We can see that from the massive success of some firms, like NuBank, that there is good news out there in some parts of the world. Having said that, 2023 seems to be blighted by an awful lot of bad news. A company regularly picked over by the media is the massive failure of companies like WeWorks, who have seen their valuation go from stellar to bellar in the period of months.
Source: Visual Capitalist
In FinTech, there have been a few similar instances. Maybe one of the biggest ones is Adyen, whose share price sank 40 percent the other day, wiping over $20 billion off the value of the company. I guess people realised that it was 'just' a payments company, and making money on interchange is not the future (take note PayPal et al).
Equally, I was struck by Aspiration, a company who seemed amazing but has struggled recently. In mid-2021, the company had struck a deal to go public via a special purpose acquisition company (SPAC) that would bring in more than $400 million in fresh capital and value Aspiration at $2.3 billion, creating a tidy gain for its backers who included star names from Leonardo DiCaprio to Drake, Cindy Crawford, Robert Downey Junior and Steve Ballmer.
But then internal feuds abounded, downloads plummeted and investment stalled. The future of Aspiration is now very uncertain.
In a similar fashion, at the end of last week, Mortgage FinTech Better.com launched in a flurry of misery. The share price tanked on launch or, as Fortune describes it: “suffers epic SPAC disaster as shares nose-dive over 90%”. This is a company that two years ago had planned to go public at a $7.7 billion valuation.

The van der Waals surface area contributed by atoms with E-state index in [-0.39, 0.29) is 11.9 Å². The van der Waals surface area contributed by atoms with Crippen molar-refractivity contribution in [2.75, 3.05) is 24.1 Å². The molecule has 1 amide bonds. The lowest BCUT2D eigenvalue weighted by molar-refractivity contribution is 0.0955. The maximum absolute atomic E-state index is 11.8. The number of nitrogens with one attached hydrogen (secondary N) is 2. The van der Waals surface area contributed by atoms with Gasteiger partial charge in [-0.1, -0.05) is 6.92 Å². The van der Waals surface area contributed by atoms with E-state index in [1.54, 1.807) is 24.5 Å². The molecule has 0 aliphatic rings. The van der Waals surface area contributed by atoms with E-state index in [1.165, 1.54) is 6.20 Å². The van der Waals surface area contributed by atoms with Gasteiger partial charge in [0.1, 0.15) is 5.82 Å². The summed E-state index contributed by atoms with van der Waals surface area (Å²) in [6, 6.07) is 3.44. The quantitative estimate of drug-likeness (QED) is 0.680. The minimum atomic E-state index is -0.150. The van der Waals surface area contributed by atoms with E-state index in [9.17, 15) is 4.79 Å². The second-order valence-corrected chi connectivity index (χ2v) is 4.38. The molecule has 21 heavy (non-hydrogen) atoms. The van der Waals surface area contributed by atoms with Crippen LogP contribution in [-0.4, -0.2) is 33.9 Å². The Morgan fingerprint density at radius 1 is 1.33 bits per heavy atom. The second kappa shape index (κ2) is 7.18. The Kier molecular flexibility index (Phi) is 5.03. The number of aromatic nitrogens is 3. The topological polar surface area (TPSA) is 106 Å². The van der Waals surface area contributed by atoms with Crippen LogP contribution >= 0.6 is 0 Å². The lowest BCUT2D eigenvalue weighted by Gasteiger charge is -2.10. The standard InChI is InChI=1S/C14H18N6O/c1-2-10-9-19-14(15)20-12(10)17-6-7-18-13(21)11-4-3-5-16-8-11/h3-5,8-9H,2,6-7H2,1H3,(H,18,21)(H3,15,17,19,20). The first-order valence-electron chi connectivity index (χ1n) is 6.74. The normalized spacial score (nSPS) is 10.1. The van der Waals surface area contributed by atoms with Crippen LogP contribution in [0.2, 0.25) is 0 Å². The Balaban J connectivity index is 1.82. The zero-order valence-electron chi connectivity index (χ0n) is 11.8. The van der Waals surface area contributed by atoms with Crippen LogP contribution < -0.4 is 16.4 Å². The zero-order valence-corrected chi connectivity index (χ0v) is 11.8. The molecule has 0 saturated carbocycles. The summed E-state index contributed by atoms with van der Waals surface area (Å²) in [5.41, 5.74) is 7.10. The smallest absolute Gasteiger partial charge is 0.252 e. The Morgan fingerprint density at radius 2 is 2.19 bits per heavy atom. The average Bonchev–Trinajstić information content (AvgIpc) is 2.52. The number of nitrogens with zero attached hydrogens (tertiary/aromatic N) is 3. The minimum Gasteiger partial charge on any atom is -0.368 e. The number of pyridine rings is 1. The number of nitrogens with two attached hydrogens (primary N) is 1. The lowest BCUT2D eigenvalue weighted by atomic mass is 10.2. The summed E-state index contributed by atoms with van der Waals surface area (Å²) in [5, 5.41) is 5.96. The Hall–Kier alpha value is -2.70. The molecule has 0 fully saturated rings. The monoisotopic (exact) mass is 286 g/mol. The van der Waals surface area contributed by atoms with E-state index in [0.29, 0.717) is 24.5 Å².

It is a little like other areas from cryptocurrencies to the activities of all of those special-purpose acquisition companies (SPACs). There’s hype versus reality.
It kind of reminded me of looking at the Fuxi stair ladder in China. Here is the typical view of this bridge:
It looks epically scary, frightening and amazing. Who would walk up a thing like that? Well, the reality is a little different.
(Photo by Liu Peng/China News Service via Getty Images)
It may still be scary, but nothing like the original. So, what’s the solution? Well, it starts with reality versus fantasy. The fantasy is a company growing fantasmagorically. For example, Aspiration grew from roughly 1.5 million customers in early 2020 to five million “purpose-driven members” in the summer of 2021. But those user numbers weren’t quite what they appeared to be. Like other tech startups eager to tout growth above all, Aspiration was referring to the total number of registered emails it had, regardless of whether the customers ever used the product. As of June 2021, it had just 592,148 funded accounts.
Meanwhile, the startup spent extravagantly on marketing to hit aggressive growth targets. In its pitch to go public, Aspiration planned to spend $149 million on marketing in 2021, even though it expected to take in just $98 million in revenue. All this in the position of laying off large tranches of staff.
Tough times indeed but, with all start-ups from Aspiration to Better, the question is fantasy versus reality.
Chris M Skinner
Chris Skinner is best known as an independent commentator on the financial markets through his blog, TheFinanser.com, as author of the bestselling book Digital Bank, and Chair of the European networking forum the Financial Services Club. He has been voted one of the most influential people in banking by The Financial Brand (as well as one of the best blogs), a FinTech Titan (Next Bank), one of the Fintech Leaders you need to follow (City AM, Deluxe and Jax Finance), as well as one of the Top 40 most influential people in financial technology by the Wall Street Journal's Financial News. To learn more click here...